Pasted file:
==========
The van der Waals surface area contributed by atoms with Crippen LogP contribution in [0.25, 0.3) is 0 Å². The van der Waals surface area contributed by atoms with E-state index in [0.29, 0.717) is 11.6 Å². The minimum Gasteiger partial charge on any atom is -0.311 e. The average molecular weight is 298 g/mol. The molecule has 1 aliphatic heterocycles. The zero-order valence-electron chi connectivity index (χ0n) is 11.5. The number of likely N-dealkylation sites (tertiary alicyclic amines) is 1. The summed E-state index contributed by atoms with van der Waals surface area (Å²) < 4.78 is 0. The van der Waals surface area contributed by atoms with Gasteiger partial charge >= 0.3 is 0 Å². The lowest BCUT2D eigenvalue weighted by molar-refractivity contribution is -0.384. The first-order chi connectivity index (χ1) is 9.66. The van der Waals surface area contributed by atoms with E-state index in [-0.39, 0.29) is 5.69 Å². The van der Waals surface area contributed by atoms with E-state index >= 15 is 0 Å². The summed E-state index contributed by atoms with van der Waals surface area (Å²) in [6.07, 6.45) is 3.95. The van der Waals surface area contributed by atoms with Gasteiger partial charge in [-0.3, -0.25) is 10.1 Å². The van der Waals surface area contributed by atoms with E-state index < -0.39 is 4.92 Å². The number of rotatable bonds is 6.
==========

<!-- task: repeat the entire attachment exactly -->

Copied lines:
The van der Waals surface area contributed by atoms with Crippen LogP contribution in [0.25, 0.3) is 0 Å². The van der Waals surface area contributed by atoms with E-state index in [0.29, 0.717) is 11.6 Å². The minimum Gasteiger partial charge on any atom is -0.311 e. The average molecular weight is 298 g/mol. The molecule has 1 aliphatic heterocycles. The zero-order valence-electron chi connectivity index (χ0n) is 11.5. The number of likely N-dealkylation sites (tertiary alicyclic amines) is 1. The summed E-state index contributed by atoms with van der Waals surface area (Å²) < 4.78 is 0. The van der Waals surface area contributed by atoms with Gasteiger partial charge >= 0.3 is 0 Å². The lowest BCUT2D eigenvalue weighted by molar-refractivity contribution is -0.384. The first-order chi connectivity index (χ1) is 9.66. The van der Waals surface area contributed by atoms with E-state index in [-0.39, 0.29) is 5.69 Å². The van der Waals surface area contributed by atoms with E-state index >= 15 is 0 Å². The summed E-state index contributed by atoms with van der Waals surface area (Å²) in [6.07, 6.45) is 3.95. The van der Waals surface area contributed by atoms with Gasteiger partial charge in [-0.3, -0.25) is 10.1 Å². The van der Waals surface area contributed by atoms with E-state index < -0.39 is 4.92 Å². The number of rotatable bonds is 6.